I never cease to be amazed by the speed and the ability of the political Right to distort the truth.
The attempt by the political Right to reconstruct the Charleston massacre as an attack on Christianity defies belief. Yet it is something that we cannot simply sit back and allow to play out. This is a moment when we must connect the Charleston massacre with the lynchings that are regularly taking place against people of color generally and African Americans in particular. The Charleston massacre, allegedly carried out by someone comfortable wearing the flags of apartheid South Africa and white supremacist Rhodesia, is a continuation in the line of assaults on Black America.
The fact of the matter is that there is no basis to believe that this white man walking into a Black church and murdering Black people had anything to do with any antipathy to Christianity, It has to do with an antipathy to Black people. It also has the markings of someone who probably wished to ignite a race war.
The political Right will do whatever it can to move the eyes of reasonable people away from analyzing race. When African Americans, Native Americans or Latinos are attacked by the police, the Right-wing moves quickly to question the motives, not of the police but of the victims. When acts of violence after acts of violence against African Americans are held up for the entire world to see, the political Right does its best to question each incident and try to demonstrate how any ambiguity in one case should somehow compromise the integrity of any suggestion of a demonstrable pattern.
The fact that the Charleston massacre took place in a church should, however, demonstrate one fact about religion. White supremacists are not restrained or constrained by the fact that the targets of their hatred may be people of faith. As far as the white supremacists are concerned, those murdered in Charleston are not worshiping the same Creator of All Things as are the white supremacists.
One thing that can be done immediately is to contact right-wing media outlets and politicians and convey, in no uncertain terms, that we do not appreciate their commentary on the Charleston massacre. The ‘analyses’ offered by these right-wing pundits remind me of something that my father used to say: “It is better to keep one’s mouth quiet and to be thought of as a fool than to open one’s mouth and prove it.” Oh, how I wish that Fox News would appreciate that point.
2 thoughts on “We must respond to the Right-wing attempt to reframe the Charleston massacre”
We must not allow the right to say this is anything less than another racist attack.
Remembering Sen. Clementa Pinckney
SC Progressive Network Director
I first met Clementa Pinckney when he was elected to represent Lowcountry counties in 1997. He was 24 years old and powerfully earnest in a humble way. I knew the name, having grown up in Beaufort with white Pinckneys who were ever-mindful of their famous namesake’s role in establishing this state and nation. A standing joke in Beaufort was “the Rutledges speak to the Pinckenys and the Pinckneys speak only speak to God.”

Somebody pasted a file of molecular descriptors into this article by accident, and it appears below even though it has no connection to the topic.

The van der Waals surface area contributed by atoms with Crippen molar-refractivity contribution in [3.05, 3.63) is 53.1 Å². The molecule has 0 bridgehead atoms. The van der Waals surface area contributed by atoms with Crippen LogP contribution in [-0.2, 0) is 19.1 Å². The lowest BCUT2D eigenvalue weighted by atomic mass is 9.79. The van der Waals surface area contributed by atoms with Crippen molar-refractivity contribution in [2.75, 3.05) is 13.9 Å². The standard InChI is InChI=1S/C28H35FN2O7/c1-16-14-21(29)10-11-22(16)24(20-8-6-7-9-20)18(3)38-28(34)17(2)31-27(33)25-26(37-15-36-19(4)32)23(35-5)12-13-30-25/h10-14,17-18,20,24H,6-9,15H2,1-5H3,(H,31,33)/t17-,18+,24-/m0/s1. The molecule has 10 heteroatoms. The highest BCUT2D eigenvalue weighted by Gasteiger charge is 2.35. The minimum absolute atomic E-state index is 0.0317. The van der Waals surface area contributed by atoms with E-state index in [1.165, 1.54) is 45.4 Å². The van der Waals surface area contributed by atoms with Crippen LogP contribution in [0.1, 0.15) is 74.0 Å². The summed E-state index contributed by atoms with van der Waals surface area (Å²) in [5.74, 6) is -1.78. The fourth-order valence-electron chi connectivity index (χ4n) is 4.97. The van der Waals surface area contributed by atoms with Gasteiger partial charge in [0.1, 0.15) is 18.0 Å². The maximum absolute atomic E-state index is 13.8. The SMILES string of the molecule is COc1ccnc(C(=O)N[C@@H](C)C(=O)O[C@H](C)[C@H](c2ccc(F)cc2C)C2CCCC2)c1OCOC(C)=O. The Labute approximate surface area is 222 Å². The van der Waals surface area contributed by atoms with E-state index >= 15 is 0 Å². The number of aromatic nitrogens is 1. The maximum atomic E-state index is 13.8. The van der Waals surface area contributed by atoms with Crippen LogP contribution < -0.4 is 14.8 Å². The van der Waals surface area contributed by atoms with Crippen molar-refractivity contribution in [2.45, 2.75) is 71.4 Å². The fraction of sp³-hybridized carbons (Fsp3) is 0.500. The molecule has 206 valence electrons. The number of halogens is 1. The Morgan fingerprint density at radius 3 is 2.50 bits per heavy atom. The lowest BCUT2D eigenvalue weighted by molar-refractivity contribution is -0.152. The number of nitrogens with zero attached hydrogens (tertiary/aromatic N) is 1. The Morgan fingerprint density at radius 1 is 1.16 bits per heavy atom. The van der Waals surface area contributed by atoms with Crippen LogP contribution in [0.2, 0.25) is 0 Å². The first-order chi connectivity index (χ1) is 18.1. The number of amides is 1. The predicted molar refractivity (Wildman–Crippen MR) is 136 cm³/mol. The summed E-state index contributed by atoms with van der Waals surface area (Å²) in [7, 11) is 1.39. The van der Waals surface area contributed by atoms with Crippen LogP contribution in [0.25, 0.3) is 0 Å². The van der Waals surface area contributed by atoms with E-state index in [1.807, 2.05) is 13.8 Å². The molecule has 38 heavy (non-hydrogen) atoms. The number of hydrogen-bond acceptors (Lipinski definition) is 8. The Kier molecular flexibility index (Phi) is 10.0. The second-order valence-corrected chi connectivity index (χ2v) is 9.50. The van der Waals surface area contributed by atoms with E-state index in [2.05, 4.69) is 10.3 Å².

Clementa smiled at my mention of the white side of his family, noting that they got the money and land, but are no closer to God than his side of the family.
Most of his friends called him Clem. But I loved the name his mother Theopia gave him, and always used it. I had several occasions to spend time with his wife Jennifer and their two daughters. The girls are precious, precocious and polite reflections of their father. They will always miss him, but will always remember, too, the president of the United States eulogizing him, as well as the outpouring of grief and love across our state.
Sen. Pinckney speaks at a clean elections press conference at the State House.
Clementa was an active member of the SC Progressive Network, and championed legislation we promoted. His sponsorship and articulate defense of our clean elections bill to reduce the corrupting influence of money in politics was captured on an SCETV clip here (https://www.youtube.com/watch?v=Gz6rjp8MIzs).
Clementa’s calm nature in spite of his demanding schedule was humbling. While he was a legislator, pastoring a church on the coast and being a great dad back home in Ridgeland, he found time to get a masters degree in Public Administration from USC, then take classes at the Lutheran Seminary.
When he was transferred from a small AME church in Beaufort County to one in Charleston, he didn’t mention that he was the new pastor of the historic Mother Emanuel AME Church. The church, one of the oldest black congregations in the nation, has a history that reflects the violence of our state’s racist heritage. Denmark Vesey, was one of the founders of the church in 1818 and the leader of a Charleston slave rebellion in 1822. Vesey and 34 others were hung for their role in the rebellion in which no white people were injured. The church was burned during the Vesey trial, and in 1834 the state outlawed all black churches.
A great new leader has been taken from us by an old and insidious enemy. Let it serve to remind us of the long road we’re traveling for racial justice, and deepen our resolve to stay the course.
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